World Environment Day

5 June is World Environment Day, SI Advocacy Coordinator, Hannah Agius, discusses the importance of adopting a gender perspective for this year’s theme, biodiversity.

The term ‘biodiversity’ refers to the 8 million species of plants, animals, fungi, and bacteria living on earth, and the ecosystems to which they belong. The air we breathe, the food we eat, the water we consume, and the livelihoods available to us, all depend on biodiversity.

“Biodiversity may be seen as an intricate web, in which each part is interdependent.  When one component is changed–or removed–the entire system is affected, and this can produce positive–or negative–consequences”. – UN Environment Programme

Scientists and multi-stakeholders are increasingly improving their awareness of the importance of maintaining healthy levels of biodiversity. However, subsequent policies adopted to protect or repair biodiversity often overlook the need for a gender-sensitive approach, in both the planning and the implementation stages. Without the equitable input of women and girls, environmental efforts risk overlooking the root causes of biodiversity loss, as well as potential solutions, and can lead to the exacerbation of gender inequalities.

SI Past President Appeal, ‘Women Water and Leadership’, empowering communities with knowledge of sustainable farming methods.

Environmental degradation is largely caused by the unsustainable development of densely populated regions, yet the effects are felt hardest by rural communities whose wellbeing depends on natural resources. Traditional gender roles are often responsible for preventing women’s involvement in decision making. However, it is important to recognise that these roles also allow women and girls invaluable insight into the intricacies of sustainable biodiversity management within their region.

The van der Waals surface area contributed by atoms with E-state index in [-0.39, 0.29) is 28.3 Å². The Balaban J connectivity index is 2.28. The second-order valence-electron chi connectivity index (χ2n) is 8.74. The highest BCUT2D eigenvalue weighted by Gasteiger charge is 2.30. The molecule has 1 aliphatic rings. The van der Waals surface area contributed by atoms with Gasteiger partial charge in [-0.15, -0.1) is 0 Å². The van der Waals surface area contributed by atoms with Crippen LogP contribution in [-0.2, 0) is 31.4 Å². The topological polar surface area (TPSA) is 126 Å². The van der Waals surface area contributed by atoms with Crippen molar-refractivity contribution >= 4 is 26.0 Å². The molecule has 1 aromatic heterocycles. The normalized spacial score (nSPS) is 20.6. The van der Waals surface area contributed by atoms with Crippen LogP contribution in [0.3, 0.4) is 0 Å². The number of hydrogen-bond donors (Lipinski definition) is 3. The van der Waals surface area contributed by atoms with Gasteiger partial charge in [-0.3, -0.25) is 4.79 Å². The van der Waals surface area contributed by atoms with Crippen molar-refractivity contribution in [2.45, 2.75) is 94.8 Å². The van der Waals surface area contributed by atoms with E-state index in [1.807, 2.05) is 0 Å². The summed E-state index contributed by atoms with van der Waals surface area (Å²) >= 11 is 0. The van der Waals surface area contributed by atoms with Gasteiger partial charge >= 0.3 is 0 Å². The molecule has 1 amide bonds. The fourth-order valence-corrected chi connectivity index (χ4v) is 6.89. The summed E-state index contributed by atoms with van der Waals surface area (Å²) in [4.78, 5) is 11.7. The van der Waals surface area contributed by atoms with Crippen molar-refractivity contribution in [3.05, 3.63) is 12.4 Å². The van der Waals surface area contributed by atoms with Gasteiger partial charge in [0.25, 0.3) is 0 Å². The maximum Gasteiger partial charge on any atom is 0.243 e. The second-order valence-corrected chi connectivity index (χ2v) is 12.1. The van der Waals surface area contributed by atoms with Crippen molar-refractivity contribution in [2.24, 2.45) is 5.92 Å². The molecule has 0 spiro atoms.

“Women’s roles also mean they hold vast knowledge on sources of water, storing and caring for seeds, and the diverse uses and benefits of plants, including for food, medicine, art, and avoiding and mitigating land degradation. This knowledge is crucial to preserving biodiversity, addressing climate change and supporting livelihoods.” – WEDO

Men and boys must be encouraged to recognise the benefit of including women in the decision making and implementation process. Women and girls must be given equitable access to the same standard of education as men and boys, and be provided equal access to environmental plans for areas of land which affect them. Moreover, women and girls must be granted equal access to land rights. Indigenous and rural women are increasingly taking on the management of small-scale agriculture, yet they remain the most marginalised in the decision-making processes, this is a clear misnomer which cannot be allowed to continue.

“We need to mitigate both cultural and logistical barriers to allow women to voice their needs, knowledge, priorities, and solutions in relation to sustainable development – at the same level as men. Equal rights and access to ownership and control over land are also critically important for women across the world, as reflected in the Sustainable Development Goals (targets 1.4, 2.3, 5.a).”  – Cristiana Pașca Palmer, Executive Secretary, Secretariat of the Convention on Biological Diversity.

Soroptimist International advocating for the rights of women and girls at the UN Environment Assembly. © NATALIA MROZ/ UNEP

The effects of biodiversity loss are far-reaching; from food security, sanitation, migration, and sustainable energy, this is a topic that is inextricably linked with human rights and one that calls for the complete adoption of a gendered approach. From local to global, SI  is committed to promoting the inclusion of women in environmental governance at every level.

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Find out how good your biodiversity knowledge is by taking the official World Environment Day quiz.

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